Grocery store cashiers, nurses, doctors, emergency personnel, and more have been considered essential even through the most dangerous times. The stress they’ve faced has culminated in burnout at rates never seen before.

Lower-wage workers have had to come to terms with the fact that their paycheck hasn’t matched the effort they put in each day. While dubbed “heroes,” they were still faced with overwhelming physical, mental, and financial stress.

The role of social justice and equity

The summer of 2020 brought one of the most significant social justice movements in U.S. history. With it, employees began to investigate their own companies’ dedication to diversity, equity, and inclusion. Pay discrepancies and workplace harassment were shared publicly, and companies began to stand for their culture.

How Recruiting Teams Can Handle The Great Resignation

Many recruiters aren’t solely responsible for a company’s culture. So how can they manage hiring during The Great Resignation when culture is so essential to job seekers?

While you as a recruiter can’t single-handedly create and monitor the company’s culture, there are a few things within your purview that can help you face The Great Resignation.

For recruiting teams, the problem is apparent: The people you are working to recruit are looking for specific experiences, and your hiring manager needs you to make hires as quickly as possible to confront the staffing shortage they’re facing. So what can you do?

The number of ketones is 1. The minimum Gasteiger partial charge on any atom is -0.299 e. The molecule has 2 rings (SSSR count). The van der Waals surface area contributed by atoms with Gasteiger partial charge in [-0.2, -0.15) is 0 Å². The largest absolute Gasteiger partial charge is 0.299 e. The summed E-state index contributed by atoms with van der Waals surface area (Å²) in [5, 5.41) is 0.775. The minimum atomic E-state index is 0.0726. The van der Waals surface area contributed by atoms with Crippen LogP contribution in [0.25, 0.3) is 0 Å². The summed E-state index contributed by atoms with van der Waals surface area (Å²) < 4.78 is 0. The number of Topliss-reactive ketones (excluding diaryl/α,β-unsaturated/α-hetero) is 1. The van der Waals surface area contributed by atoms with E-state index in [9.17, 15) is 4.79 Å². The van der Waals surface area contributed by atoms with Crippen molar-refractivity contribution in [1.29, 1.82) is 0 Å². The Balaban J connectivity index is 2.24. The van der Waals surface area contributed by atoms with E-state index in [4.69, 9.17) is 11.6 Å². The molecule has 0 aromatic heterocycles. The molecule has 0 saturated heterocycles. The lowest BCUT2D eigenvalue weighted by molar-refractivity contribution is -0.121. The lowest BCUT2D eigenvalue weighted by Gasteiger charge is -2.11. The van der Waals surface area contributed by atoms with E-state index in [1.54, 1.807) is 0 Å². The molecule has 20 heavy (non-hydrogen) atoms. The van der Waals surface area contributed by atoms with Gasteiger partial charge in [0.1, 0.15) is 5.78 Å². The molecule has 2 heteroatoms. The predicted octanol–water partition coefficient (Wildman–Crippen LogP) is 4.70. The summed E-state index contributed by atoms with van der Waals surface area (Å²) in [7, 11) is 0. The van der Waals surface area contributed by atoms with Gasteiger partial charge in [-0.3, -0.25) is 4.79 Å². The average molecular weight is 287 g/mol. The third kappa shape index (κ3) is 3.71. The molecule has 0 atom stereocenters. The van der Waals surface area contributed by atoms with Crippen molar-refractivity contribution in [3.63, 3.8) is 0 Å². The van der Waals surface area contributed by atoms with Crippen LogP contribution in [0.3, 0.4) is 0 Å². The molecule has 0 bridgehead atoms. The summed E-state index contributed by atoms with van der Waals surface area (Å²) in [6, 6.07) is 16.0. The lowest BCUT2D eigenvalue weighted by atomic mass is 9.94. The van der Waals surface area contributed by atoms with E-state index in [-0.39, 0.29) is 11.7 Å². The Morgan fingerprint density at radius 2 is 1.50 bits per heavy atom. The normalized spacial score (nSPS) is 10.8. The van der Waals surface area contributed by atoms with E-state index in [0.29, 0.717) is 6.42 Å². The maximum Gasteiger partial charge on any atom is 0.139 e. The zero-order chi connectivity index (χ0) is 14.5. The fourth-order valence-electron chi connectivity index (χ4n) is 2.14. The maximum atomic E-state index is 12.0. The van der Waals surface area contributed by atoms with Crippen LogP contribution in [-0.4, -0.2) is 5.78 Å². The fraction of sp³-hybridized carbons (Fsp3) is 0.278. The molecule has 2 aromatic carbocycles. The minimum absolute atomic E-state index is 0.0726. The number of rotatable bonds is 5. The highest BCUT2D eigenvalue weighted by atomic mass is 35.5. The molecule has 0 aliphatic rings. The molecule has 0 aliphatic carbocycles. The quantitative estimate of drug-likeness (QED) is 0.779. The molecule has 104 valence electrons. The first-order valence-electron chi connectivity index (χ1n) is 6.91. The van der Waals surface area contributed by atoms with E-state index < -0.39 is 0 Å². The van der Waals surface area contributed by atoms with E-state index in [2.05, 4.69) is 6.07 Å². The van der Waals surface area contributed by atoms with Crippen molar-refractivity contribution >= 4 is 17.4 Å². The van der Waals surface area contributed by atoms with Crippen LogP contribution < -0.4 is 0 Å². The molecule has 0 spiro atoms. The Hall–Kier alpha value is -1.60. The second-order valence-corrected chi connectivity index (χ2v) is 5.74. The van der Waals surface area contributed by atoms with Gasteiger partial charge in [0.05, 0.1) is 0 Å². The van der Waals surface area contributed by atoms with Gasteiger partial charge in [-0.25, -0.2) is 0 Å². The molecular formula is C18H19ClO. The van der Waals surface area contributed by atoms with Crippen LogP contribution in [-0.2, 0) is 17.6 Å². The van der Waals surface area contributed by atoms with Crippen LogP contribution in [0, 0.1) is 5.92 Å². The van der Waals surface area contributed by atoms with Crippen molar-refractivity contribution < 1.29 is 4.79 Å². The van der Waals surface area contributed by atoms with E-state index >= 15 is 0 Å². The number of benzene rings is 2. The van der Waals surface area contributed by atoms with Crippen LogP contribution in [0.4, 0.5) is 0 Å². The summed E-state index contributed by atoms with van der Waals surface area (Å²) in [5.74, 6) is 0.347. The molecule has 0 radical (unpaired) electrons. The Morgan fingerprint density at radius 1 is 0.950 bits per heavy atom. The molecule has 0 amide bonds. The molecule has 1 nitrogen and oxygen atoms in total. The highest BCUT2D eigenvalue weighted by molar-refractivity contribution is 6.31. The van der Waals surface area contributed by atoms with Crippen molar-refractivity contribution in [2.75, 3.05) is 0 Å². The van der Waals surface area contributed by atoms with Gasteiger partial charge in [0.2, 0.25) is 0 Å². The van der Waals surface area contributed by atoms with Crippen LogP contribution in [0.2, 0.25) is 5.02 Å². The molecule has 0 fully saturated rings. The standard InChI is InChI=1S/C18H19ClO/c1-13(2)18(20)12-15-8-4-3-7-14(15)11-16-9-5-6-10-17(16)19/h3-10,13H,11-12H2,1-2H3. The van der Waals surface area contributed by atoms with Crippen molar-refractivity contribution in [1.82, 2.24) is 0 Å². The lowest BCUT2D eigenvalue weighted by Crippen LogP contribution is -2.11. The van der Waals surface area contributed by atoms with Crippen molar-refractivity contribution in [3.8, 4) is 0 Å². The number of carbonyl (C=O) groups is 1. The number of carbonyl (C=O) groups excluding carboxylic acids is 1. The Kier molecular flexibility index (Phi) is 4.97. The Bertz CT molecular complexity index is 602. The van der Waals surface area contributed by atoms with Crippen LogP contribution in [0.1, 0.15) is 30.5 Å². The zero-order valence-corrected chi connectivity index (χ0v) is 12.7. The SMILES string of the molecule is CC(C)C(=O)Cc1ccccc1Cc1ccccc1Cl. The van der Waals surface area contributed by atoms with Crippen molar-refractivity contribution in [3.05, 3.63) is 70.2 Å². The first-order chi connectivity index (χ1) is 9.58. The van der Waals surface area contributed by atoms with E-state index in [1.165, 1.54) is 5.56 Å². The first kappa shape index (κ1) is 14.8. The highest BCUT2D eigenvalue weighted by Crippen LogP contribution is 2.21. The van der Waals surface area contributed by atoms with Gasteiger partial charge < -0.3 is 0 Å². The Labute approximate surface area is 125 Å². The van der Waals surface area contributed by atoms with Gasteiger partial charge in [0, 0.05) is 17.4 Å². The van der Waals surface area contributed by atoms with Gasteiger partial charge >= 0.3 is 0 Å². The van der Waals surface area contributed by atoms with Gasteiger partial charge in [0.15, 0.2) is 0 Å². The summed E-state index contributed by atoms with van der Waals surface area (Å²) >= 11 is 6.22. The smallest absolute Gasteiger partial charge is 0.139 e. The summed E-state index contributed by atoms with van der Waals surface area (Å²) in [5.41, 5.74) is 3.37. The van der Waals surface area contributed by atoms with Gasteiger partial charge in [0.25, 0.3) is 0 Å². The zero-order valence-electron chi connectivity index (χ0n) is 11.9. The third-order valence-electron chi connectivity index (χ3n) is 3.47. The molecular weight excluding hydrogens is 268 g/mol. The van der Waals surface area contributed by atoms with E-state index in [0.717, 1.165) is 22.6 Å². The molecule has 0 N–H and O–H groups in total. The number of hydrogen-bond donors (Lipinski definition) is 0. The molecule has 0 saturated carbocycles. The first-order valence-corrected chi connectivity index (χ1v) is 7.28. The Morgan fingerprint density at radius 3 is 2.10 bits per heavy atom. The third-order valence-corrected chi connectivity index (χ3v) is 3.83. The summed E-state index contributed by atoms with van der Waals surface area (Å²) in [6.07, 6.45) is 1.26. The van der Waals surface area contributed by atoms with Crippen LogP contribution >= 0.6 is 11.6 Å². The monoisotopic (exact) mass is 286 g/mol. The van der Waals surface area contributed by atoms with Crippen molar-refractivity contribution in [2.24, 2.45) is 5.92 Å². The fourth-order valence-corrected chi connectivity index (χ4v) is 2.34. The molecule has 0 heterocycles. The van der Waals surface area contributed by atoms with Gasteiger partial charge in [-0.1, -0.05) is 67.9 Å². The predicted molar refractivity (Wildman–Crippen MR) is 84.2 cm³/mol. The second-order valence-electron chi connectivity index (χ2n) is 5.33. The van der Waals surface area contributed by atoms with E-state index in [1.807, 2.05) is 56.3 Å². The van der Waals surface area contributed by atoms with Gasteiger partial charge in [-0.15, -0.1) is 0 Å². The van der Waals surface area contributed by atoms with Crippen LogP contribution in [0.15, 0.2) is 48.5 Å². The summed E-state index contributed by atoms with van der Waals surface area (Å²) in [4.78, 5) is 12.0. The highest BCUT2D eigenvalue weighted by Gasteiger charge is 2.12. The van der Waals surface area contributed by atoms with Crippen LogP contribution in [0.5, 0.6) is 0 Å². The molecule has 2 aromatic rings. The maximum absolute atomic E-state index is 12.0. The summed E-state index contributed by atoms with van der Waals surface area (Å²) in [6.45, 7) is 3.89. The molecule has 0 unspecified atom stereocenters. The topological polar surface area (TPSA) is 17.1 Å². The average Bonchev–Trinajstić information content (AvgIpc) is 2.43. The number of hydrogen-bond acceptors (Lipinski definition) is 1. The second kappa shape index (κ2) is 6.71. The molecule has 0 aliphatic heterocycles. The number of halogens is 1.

Understand Your Data and What You’re Working With

Start with where you’re at. You often don’t need to rip out and replace all of your systems or processes. But the chances are that you do need to optimize them to suit your goals better.

Whether you choose to add Talent Intelligence to your existing systems or check in on your pipelines, you need to understand what you’re working with. Where does your data live? What quality state is it in? When was the last time you reached out to your pipelines

It may seem counterintuitive to slow down in a candidate-driven market and check in on where you’re at and what you have, but the pause will pay off. Job candidates want to work for a company that values quality. You can be an example of that quality work by transitioning into a Talent Advisor and using your skills, experience, and data to optimize your recruiting processes.

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Know What You’re Looking For

How can you use your skills as a Talent Advisor to guide hiring managers in the right direction? With a candidate-driven market, communication with hiring managers becomes even more critical. 

When candidates are on the hunt for a new job, they want consistency and transparency from the people they work with. To provide that consistency and clarity to candidates, you need to receive it from your hiring managers.

Before moving forward with a requisition, ask the right questions and hold hiring managers responsible for being accurate. This will make your sourcing more efficient and allow you to find the right candidate quicker, and the candidates can feel secure knowing that you are acting in their best interest.